Massive explosions killed at least 114 people and injured over 700 in early August at the Port of Tianjin in China. Tianjin is located close to Beijing and is one of China’s most important oil and gas terminals. It also serves as a key entry point for iron ore, vital to the enormous steel making industry in China. While the cause of the explosions are not yet clear, it is interesting to question whether this accident could have been prevented through the use of smart technologies. Technologies such as petrochemical air pollution sensors and wireless mesh networks could have potentially been helpful in detecting potential hazards such as early fires (which may have led to the explosions) or a gas leak.
Smart Technology Port Applications
Ports in China would be far from the first to adopt smart technologies for safety purposes. Wireless mesh networks are currently being used in marine and safety applications in North America at the NY Waterway. This network provides a security solution with a coverage area spanning nearly all the waterways that surround Manhattan. The NY Waterway uses the high-speed wireless network to improve communications, emergency response, and preparedness throughout all ports and ferries in the organization’s fleet. Hundreds of Interlogix IP and analog cameras are being used and are connected through Fluidmesh’s Multiprotocol Label Switching (MPLS)-based wireless mesh network.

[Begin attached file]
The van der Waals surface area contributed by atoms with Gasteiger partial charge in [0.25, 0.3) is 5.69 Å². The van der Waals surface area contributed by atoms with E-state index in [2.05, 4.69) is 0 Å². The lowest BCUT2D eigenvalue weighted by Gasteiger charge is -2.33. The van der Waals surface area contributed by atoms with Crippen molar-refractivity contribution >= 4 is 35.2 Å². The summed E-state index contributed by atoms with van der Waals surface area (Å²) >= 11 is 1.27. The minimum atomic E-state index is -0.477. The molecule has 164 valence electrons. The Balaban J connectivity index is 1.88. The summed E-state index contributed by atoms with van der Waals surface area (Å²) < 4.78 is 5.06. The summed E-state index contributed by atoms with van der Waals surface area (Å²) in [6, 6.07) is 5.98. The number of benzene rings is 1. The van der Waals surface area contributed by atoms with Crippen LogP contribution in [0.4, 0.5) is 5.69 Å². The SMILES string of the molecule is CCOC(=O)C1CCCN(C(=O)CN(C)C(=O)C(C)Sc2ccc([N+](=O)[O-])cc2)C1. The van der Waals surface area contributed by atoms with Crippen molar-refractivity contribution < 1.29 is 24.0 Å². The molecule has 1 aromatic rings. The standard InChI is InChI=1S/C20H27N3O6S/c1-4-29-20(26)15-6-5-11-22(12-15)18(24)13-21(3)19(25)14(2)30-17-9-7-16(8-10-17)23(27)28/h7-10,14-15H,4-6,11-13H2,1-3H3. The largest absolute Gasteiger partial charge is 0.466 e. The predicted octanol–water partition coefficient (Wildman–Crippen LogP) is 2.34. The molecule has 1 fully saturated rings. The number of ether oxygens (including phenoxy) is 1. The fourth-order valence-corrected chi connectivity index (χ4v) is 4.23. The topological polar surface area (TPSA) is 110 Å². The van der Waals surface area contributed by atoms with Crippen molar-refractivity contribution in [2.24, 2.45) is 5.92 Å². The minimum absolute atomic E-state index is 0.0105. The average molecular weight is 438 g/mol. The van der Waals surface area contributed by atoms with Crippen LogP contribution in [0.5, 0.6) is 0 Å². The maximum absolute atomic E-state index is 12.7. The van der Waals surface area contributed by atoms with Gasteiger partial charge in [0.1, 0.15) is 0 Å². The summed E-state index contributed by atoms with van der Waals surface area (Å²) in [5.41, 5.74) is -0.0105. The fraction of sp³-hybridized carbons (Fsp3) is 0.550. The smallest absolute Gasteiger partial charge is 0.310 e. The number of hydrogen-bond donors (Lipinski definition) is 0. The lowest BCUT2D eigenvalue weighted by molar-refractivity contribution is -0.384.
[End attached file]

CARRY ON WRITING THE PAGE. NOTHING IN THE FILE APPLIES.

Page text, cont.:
Increased Safety through Energy Efficiency
Smart technologies can also make port operations safer by making them more energy efficient. The Port of Hamburg, which takes in roughly 10,000 ships per year, recently computerized its loading systems to synchronize offloading and reduce traffic jams that were causing very high concentrations of diesel emissions. Integrated Truck Guidance systems from companies such as Siemens can track and guide trucks that are close to the port (within 10-15 miles) to assigned spaces or allocate each truck to alternative spaces if the originally assigned space is not open. This system can reduce traffic congestion and unnecessary idling at ports by making parking and cargo pickup routes more efficient—thus reducing harmful air pollution.
While it’s impossible to know for sure whether a connected sensor network could have prevented the explosions at the Tianjin port, perhaps operators could have taken some preventative action if they were given a chance to respond to the events before it became an uncontrollable situation. The inherent security and operational issues regarding ports and ships make this industry a prime candidate for smart technologies.
For more information on the use of smart technologies in port operations, see Navigant Research’s report Energy-Efficient Port Operations, which analyzes the market for shore power technology and natural gas drayage trucks.